Neural Based Training

Marcus Wynne, CEO Accentus Ludus, LLCI recently had several fascinating discussions with the top Program Managers in cognitive neuroscience at DARPA. It came as no surprise, to me anyway, that cognitive neuroscience and, specifically, enhancing neurological and cognitive performance in war-fighters, is a top priority in current military research.

It’s gratifying to me — after 25 years of applying and embedding cognitive neuroscience concepts and principles into training for professionals who go in harm’s way — to see the serious attention (as measured in dollars and human resources) given to addressing the “mental platform” of war-fighters and combat athletes.

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The Evolution of Mindset Training, Pt 3: Random Points

In response to some offline questions/comments (don’t be bashful about posting comments; I don’t require you to agree with me, LOL)

Marcus Wynne, CEO Accentus Ludus, LLC
Marcus Wynne, CEO Accentus Ludus, LLC

1. What I’ve been doing is *not* NLP or neuro-linguistic programming. I studied NLP and found it useful, but the training protocols involve merging accelerated learning principles with stress-inoculation, experiential learning and psycho-physiological state management. I use certain NLP-derived techniques as an instructor (as do most good modern instructors, whether they call it NLP or not).

2. Accelerated learning — more on that later. My friend and long-time colleague Dennis Martin started an interesting parallel discussion here (you may have to register, I don’t know): http://combatives.forumotion.com/t2633-accelerating-the-training that talks about the acceleration of handgun training going back to COL Cooper’s compression of 3-weeks worth of material into the original one week Gunsite program, and covers some of our experiments in Africa.

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The Evolution of Mindset Training, Part 2: More History

(part of an occasional series on neural-based training)

Marcus Wynne, CEO Accentus Ludus, LLC
Marcus Wynne, CEO Accentus Ludus, LLC

A couple of my beliefs about mindset training for combatives:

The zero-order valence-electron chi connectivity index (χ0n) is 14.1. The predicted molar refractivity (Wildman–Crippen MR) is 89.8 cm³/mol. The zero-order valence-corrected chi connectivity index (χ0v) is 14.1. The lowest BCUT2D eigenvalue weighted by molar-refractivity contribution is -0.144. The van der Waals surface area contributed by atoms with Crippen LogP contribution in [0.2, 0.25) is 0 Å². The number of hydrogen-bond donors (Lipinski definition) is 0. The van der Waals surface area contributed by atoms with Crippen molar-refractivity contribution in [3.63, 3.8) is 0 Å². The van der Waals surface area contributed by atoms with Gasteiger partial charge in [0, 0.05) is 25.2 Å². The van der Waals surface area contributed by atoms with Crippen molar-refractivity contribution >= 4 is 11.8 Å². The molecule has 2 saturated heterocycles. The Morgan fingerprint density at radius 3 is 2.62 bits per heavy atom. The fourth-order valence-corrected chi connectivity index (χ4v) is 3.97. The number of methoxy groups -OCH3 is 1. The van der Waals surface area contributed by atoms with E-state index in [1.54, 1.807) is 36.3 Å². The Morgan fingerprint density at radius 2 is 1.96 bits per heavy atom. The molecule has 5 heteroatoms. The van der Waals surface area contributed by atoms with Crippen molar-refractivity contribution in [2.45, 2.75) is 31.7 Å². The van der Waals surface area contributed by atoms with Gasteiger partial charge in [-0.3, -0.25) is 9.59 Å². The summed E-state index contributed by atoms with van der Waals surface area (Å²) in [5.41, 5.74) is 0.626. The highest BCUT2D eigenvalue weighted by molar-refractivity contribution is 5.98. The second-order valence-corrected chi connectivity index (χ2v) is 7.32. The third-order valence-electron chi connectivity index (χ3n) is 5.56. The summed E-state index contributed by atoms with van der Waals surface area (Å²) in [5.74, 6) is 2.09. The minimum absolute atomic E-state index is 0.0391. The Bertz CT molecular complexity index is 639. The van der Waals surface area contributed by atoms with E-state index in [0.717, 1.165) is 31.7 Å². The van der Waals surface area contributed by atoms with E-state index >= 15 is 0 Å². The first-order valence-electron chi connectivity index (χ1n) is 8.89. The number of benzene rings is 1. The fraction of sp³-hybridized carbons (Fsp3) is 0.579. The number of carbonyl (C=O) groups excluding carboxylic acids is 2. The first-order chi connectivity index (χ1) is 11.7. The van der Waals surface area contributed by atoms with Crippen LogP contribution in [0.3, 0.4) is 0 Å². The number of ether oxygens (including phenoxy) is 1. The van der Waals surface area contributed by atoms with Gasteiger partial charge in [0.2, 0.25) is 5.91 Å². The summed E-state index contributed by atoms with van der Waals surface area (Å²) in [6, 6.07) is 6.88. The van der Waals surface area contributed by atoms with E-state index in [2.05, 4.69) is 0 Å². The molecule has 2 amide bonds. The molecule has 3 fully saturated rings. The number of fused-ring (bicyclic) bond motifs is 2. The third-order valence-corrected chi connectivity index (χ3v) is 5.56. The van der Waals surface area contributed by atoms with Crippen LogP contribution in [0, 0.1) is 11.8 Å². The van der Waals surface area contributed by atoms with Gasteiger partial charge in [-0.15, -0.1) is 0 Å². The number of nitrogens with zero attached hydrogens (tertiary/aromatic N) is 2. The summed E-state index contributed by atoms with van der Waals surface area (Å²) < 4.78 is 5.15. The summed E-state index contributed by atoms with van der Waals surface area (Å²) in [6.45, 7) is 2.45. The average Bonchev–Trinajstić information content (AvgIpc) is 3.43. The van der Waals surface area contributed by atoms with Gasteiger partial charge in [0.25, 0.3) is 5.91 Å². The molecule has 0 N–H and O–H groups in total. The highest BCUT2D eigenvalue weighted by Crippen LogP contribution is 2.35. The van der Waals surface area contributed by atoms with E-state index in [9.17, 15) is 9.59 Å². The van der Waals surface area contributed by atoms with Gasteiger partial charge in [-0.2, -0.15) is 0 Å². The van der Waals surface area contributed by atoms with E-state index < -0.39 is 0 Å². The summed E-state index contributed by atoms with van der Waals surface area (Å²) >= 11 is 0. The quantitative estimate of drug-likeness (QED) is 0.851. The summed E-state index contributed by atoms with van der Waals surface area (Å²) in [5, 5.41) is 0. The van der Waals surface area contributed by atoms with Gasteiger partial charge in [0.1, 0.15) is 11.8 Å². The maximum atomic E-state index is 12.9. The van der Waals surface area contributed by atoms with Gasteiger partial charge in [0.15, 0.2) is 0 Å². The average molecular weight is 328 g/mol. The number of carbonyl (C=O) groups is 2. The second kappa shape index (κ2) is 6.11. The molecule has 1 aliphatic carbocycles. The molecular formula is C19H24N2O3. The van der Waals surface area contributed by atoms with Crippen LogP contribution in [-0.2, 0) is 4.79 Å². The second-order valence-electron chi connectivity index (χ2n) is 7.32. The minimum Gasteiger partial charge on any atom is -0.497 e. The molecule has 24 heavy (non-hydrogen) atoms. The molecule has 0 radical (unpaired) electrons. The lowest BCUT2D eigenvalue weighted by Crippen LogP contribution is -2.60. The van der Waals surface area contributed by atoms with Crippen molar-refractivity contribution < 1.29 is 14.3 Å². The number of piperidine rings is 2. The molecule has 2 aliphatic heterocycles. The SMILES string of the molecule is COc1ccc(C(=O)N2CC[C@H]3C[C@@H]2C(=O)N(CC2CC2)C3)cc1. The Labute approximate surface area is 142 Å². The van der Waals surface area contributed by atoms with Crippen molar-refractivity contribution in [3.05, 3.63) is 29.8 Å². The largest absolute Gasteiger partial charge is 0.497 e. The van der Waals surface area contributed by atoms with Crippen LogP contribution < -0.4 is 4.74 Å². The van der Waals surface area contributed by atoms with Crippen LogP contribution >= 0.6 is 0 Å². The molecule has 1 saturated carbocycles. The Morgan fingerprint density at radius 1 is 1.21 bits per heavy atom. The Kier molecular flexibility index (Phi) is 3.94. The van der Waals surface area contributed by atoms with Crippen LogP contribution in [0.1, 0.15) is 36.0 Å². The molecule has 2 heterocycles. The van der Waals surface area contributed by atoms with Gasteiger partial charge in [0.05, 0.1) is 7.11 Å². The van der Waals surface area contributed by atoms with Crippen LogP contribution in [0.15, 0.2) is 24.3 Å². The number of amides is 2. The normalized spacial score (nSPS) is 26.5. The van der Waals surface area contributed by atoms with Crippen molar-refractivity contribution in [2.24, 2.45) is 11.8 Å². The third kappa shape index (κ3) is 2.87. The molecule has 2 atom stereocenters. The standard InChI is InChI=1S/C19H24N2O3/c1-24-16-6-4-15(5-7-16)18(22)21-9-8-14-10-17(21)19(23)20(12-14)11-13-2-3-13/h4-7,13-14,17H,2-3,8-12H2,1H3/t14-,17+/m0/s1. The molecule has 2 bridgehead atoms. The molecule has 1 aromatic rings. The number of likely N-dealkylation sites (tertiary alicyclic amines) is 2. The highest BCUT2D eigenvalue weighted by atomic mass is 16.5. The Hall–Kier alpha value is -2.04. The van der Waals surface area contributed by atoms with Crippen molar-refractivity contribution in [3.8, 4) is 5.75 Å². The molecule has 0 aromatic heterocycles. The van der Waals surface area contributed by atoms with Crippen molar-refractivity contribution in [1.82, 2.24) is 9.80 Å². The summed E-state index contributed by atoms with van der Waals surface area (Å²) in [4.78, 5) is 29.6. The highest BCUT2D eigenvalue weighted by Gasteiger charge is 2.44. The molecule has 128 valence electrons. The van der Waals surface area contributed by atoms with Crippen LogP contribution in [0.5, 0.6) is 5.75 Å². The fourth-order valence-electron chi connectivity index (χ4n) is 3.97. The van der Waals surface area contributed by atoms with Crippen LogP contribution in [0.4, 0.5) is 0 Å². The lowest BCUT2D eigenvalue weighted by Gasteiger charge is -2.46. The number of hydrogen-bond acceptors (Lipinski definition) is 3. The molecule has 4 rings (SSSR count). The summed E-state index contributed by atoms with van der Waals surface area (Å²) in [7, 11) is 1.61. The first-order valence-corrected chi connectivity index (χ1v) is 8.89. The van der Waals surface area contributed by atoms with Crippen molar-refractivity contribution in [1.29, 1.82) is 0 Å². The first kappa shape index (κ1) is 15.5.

1. You don’t train it by reading about it.
  2. You don’t train it by listening to somebody else talk about it.
  3. You don’t train it by watching DVDs or playing video games.

So how do you train it? Based on experience, research and observation, I think there’s a lot of ways to approach that.

Knowing in advance, for instance, about the impact immediate-onset-threat-to-life stress has on one’s physiology *can* help mitigate the symptoms when an educated person experiences those symptoms. No guarantee, but it can certainly help. That’s part of the basis behind stress inoculation and pre-exposure training, which can be embedded (most of the time without much thought or attention to the way the brain learns best) into training.

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The Evolution of Mindset Training, Part 1: Some History

(part of an occasional series on neural-based training)

Marcus Wynne, CEO Accentus Ludus, LLC
Marcus Wynne, CEO Accentus Ludus, LLC

It’s interesting for me to watch the evolution in mental aspects training in combative applications. When I started researching and developing ways to inculcate mental training into combative training in the 80s, the only people (officially) involved in that were the folks parodied in the movie THE MEN WHO STARE AT GOATS. Ronson’s book of the same name, in my opinion, was one of the best pieces of disinformation ever put out about a sensitive training program, but it does make for amusing reading.

For better historical information, check out http://www.amazon.com/Search-Warrior-Spirit-Fourth-Disciplines/dp/1583942025. Heckler-Strozzi does an excellent job of documenting the early evolution of the training. One of the students he trained in this particular project (again, parodied in THE MEN WHO STARE AT GOATS) won a Medal of Honor. Jim Channon, immortalized by Jeff Bridges in the movie, was a LTC tasked with developing mental aspects training in the 70s. A good overview of what he did is here: http://ejmas.com/jnc/jncart_channon_0200.htm.

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